The Heinlein Prize
The Heinlein Prize is awarded worldwide for accomplishments in commercial space activities.
The Prize honors the memory of Robert A. Heinlein™, a renowned American author. Both Robert and his wife Virginia were strong advocates of human advancement into space through commercial endeavors.
The purpose of the Heinlein Prize is to encourage and reward accomplishments in commercial space activities that advance Robert and his wife Virginia’s dream of humanity's future in space. The Heinlein Prize for Accomplishments in Commercial Space Activities is an international award and it is awarded to individuals, not companies or governments.
The Heinlein Award
The Heinlein Prize is awarded to recognize space-tested technologies that can benefit commercial space activities.
Daniel O’Shaughnessy, an engineer at the Johns Hopkins University Applied Physics Laboratory (APL) in Laurel, Maryland, has been named the first recipient of the Heinlein Award for his development of a spacecraft navigational technique that makes use of solar radiation pressure to control a spacecraft.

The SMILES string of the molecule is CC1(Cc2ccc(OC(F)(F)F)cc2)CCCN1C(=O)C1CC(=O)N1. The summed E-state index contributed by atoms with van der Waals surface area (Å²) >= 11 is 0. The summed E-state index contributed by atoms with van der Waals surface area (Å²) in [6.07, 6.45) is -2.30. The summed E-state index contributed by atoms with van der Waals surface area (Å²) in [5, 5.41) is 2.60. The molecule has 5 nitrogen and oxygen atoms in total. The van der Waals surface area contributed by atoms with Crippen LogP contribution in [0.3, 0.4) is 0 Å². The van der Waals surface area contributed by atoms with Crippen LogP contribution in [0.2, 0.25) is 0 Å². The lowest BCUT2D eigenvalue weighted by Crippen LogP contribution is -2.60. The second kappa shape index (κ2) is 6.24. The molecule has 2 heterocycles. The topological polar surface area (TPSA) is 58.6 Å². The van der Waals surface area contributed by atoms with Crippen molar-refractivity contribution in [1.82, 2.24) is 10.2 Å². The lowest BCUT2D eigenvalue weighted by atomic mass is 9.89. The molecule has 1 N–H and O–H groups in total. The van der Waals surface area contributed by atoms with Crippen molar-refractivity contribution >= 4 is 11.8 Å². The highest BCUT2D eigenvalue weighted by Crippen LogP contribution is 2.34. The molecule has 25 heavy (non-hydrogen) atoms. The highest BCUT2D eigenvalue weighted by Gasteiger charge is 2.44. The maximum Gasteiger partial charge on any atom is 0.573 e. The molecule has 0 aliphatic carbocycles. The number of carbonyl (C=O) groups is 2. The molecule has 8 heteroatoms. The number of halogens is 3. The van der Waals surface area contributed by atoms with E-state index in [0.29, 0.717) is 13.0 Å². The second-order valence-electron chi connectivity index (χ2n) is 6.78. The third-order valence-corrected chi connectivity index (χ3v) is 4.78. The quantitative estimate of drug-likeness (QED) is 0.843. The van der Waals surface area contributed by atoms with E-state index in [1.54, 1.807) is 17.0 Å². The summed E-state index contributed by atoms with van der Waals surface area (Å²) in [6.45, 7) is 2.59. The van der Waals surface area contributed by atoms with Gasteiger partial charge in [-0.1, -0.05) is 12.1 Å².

O'Shaughnessy, serving as MESSENGER's Guidance and Control Lead Engineer worked with the MESSENGER team to fine-tune the spacecraft’s trajectory toward Mercury by controlling the angle of the panels so the solar force would move the spacecraft in the required direction. This allowed the spacecraft to adjust its trajectory more precisely without the risk inherent in using a propulsive maneuver. Using radiation pressure to make small course corrections also conserved propellant,helping to extend the life of the mission.